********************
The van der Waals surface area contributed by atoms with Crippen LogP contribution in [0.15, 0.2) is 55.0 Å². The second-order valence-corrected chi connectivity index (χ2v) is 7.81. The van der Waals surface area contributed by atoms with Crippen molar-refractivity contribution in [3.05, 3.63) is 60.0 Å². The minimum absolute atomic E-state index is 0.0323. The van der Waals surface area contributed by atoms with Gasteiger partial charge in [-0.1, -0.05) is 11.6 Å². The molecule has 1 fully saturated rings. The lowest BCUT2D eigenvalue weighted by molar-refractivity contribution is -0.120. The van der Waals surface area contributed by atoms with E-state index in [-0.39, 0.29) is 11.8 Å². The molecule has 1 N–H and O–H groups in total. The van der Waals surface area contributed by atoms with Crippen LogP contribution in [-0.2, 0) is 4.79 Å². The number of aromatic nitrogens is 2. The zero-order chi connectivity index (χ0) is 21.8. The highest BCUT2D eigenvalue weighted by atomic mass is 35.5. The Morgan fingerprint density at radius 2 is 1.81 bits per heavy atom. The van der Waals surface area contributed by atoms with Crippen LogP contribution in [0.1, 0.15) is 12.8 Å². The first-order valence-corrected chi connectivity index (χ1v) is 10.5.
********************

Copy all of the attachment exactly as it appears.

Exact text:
The van der Waals surface area contributed by atoms with Crippen LogP contribution in [0.15, 0.2) is 55.0 Å². The second-order valence-corrected chi connectivity index (χ2v) is 7.81. The van der Waals surface area contributed by atoms with Crippen molar-refractivity contribution in [3.05, 3.63) is 60.0 Å². The minimum absolute atomic E-state index is 0.0323. The van der Waals surface area contributed by atoms with Gasteiger partial charge in [-0.1, -0.05) is 11.6 Å². The molecule has 1 fully saturated rings. The lowest BCUT2D eigenvalue weighted by molar-refractivity contribution is -0.120. The van der Waals surface area contributed by atoms with E-state index in [-0.39, 0.29) is 11.8 Å². The molecule has 1 N–H and O–H groups in total. The van der Waals surface area contributed by atoms with Crippen LogP contribution in [-0.2, 0) is 4.79 Å². The number of aromatic nitrogens is 2. The zero-order chi connectivity index (χ0) is 21.8. The highest BCUT2D eigenvalue weighted by atomic mass is 35.5. The Morgan fingerprint density at radius 2 is 1.81 bits per heavy atom. The van der Waals surface area contributed by atoms with Crippen LogP contribution in [0.1, 0.15) is 12.8 Å². The first-order valence-corrected chi connectivity index (χ1v) is 10.5.